As you know, the government decided to raise the insurance premiums that companies pay from payroll as well as the excise tax on petroleum products. I have already mentioned these plans. This policy was prompted by the need to pay sufficient retirement benefits, to improve standards at hospitals and out-patient health services, and to build roads.

As for the other taxes, the government will not deviate from its principles of tax reform, it will continue to reap the positive results it has generated through, for example, keeping the profit tax low and the income tax rate flat. Not only are we not reducing the system of tax incentives for investment in economic modernisation, we are in fact expanding it. Some new tax initiatives have been brought before parliament, including tax privileges for companies installing energy efficient equipment and reduced insurance premiums for resident companies in special economic zones that introduce technical innovations as well as for small innovation companies and the mass media.

I repeat that we will soon submit the draft law to the State Duma which will exempt investors from profit tax on the sale of any securities that the investor has owned for five years or more and which are not floated on the stock market. This policy is essential for the development of venture business and attracting long-term investment.

Ladies and gentlemen,

We place great store on the fact that ever-increasing numbers of investors are choosing Russia's economy and stock exchanges as an investment destination for both their capital and their effort. This is obvious from the upward trends of Russian stock market indices and foreign capital inflow into Russia. All Russia's stock market indices have nearly trebled since their low of October 2008 when the global meltdown hit. The inflow of foreign direct investment in Russia has totalled $25 billion since the beginning of this year.

Our immediate goal is to complete the legal framework for a modern securities market in a prompt and efficient manner, which will then ensure that its rules and technologies meet the very highest international standards.

A law has been adopted to prevent the abuse of insider information and price manipulation.

We will soon complete our work on regulatory acts governing the financial market's infrastructure, including rules of securities issue, exchange trading, clearing, and the central securities depository (CSD).

All the above are necessary and important steps towards establishing Moscow as an international financial centre.

In conclusion I would like to stress that the global economic downturn was a serious test for Russia. But the lessons learnt from it vindicated the path we chose, while our pre-emptive accumulation of reserves, our macroeconomic policy and our successful anti-crisis programme helped to cushion the impact of the economic downturn for our people and the business community alike, and helped us relatively rapidly return to growth.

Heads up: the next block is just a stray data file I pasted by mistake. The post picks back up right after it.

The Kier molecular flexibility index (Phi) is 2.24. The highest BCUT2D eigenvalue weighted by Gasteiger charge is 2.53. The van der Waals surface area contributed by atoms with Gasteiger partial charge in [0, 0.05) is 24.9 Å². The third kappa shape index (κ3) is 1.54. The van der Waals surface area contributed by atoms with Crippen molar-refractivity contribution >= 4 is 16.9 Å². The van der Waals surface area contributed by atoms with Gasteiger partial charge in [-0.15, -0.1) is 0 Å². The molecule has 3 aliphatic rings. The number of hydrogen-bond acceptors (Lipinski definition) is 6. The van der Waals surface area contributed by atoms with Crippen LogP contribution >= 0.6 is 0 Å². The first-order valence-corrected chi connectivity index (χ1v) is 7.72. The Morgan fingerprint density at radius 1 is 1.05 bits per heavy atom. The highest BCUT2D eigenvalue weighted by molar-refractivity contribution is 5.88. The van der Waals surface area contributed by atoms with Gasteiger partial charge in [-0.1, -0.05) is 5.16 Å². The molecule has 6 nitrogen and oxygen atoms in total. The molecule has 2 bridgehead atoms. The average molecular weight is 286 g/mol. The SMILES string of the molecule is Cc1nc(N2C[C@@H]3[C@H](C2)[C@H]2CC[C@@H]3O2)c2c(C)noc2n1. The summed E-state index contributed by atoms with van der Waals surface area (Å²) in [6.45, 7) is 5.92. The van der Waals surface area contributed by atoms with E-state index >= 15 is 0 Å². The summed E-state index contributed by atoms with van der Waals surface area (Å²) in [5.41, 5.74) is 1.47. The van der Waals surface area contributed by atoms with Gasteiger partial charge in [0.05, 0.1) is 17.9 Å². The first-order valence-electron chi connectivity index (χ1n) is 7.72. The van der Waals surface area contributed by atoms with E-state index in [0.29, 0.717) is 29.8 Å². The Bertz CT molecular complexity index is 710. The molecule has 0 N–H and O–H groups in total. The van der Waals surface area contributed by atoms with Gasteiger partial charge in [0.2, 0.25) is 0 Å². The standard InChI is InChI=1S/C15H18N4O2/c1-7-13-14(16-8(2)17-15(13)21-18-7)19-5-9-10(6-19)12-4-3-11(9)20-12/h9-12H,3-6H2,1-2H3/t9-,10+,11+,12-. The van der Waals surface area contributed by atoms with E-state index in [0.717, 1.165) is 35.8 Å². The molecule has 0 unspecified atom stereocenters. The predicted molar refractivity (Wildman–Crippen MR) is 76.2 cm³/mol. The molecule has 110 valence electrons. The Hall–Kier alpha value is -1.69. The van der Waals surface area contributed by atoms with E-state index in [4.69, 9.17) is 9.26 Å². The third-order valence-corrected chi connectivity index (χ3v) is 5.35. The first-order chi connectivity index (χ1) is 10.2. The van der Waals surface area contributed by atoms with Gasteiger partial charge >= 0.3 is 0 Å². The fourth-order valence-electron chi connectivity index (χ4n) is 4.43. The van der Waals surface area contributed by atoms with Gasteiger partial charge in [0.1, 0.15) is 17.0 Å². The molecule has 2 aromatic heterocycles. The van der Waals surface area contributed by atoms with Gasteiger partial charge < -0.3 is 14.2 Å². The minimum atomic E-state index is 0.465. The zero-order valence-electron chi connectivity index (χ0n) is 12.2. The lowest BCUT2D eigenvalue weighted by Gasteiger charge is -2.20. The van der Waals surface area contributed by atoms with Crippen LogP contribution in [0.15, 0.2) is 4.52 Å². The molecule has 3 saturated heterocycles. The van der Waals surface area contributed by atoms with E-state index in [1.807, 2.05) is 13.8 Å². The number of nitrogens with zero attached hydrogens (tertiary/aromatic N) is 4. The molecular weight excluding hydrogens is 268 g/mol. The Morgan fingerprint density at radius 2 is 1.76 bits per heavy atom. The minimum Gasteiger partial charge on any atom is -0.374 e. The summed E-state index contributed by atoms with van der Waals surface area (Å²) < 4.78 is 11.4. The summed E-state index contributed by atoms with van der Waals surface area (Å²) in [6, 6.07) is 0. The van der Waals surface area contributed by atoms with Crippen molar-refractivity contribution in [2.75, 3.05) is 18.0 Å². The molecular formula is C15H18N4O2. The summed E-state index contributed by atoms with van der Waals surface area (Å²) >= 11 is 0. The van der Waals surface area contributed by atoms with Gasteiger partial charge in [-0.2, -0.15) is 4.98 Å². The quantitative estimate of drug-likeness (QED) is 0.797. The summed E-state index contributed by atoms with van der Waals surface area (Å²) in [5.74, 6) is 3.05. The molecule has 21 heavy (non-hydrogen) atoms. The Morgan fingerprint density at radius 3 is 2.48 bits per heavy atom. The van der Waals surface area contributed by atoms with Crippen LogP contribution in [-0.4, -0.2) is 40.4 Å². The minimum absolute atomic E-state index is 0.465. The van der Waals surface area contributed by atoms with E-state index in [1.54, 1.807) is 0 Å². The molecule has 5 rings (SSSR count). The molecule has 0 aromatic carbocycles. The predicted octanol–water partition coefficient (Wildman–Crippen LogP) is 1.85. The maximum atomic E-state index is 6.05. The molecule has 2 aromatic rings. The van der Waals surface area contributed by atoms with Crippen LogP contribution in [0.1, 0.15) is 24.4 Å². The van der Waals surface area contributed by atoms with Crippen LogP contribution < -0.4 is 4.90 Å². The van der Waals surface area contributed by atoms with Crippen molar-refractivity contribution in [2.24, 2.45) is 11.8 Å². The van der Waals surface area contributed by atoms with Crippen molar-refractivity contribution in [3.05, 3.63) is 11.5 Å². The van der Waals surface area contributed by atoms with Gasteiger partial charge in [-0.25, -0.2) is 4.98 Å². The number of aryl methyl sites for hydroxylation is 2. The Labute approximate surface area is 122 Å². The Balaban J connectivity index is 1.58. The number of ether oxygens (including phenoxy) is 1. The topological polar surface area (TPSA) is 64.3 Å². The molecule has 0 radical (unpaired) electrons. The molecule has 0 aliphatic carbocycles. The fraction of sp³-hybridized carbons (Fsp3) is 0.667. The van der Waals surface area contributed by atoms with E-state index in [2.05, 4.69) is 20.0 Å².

The country's GDP is growing at a moderate pace but it has not yet regained its pre-crisis level. It is thought that will take a little while longer. However, today Russia has a new agenda, one that incorporates sustainable development and the modernisation of key economic sectors. I believe we stand a good chance of seeing these plans materialise.

Thank you very much, I wish you success in your work. Many thanks.

Vladimir Putin's answers to questions from the audience:

Question: Good afternoon, Mr Putin. I have a question for you as chairman of the Government Commission on Foreign Investments. It concerns transactions whereby Russian companies with a foreign subsidiary purchase assets that are of strategic importance under the law on strategic investments.

Last year we faced a paradoxical situation: the Federal Antimonopoly Service and the government commission, on the one hand, are operating on the understanding that such companies do not need (because they are Russian) to have such transactions approved, but on the other hand we see a number of rulings according to which such transaction are deemed post factum null and void, because they had not been approved.

This situation (the second approach that I mentioned) means that some major transactions will be invalidated, for example the acquisition of a controlling stake in Sever-Energiya by Gazprom, the purchase of controlling share in Yamal-LNG by NOVATEK, the mandatory offer with respect to OGK-2 and so on. Naturally, none of these companies asked the government's permission because it should not be required.

So, here is my question. Should we expect, first, that the government commission will release an official opinion on this issue? And, second, are we going to formulate a unified position of the state, including that of the supreme judicial authorities, on this issue in order to remove the uncertainty and risks for investors, both for institutional and portfolio investors, both for Russian state-run companies and private companies? Thank you.

Vladimir Putin: Of course, we cannot interfere with the courts, but the judicial system now has to follow a bad rule, which, I must admit, was developed by us. We have discussed several related issues and arrived at the conclusion that we need to make some adjustments and put an end to some controversial judicial and administrative practices. As a rule, and your examples are not quite the case, disputes arise with respect to assets that have little to do with strategic reserves. As for an explanation of our position, it will be formulated to help the parties to those proceedings find a way out of their critical situations.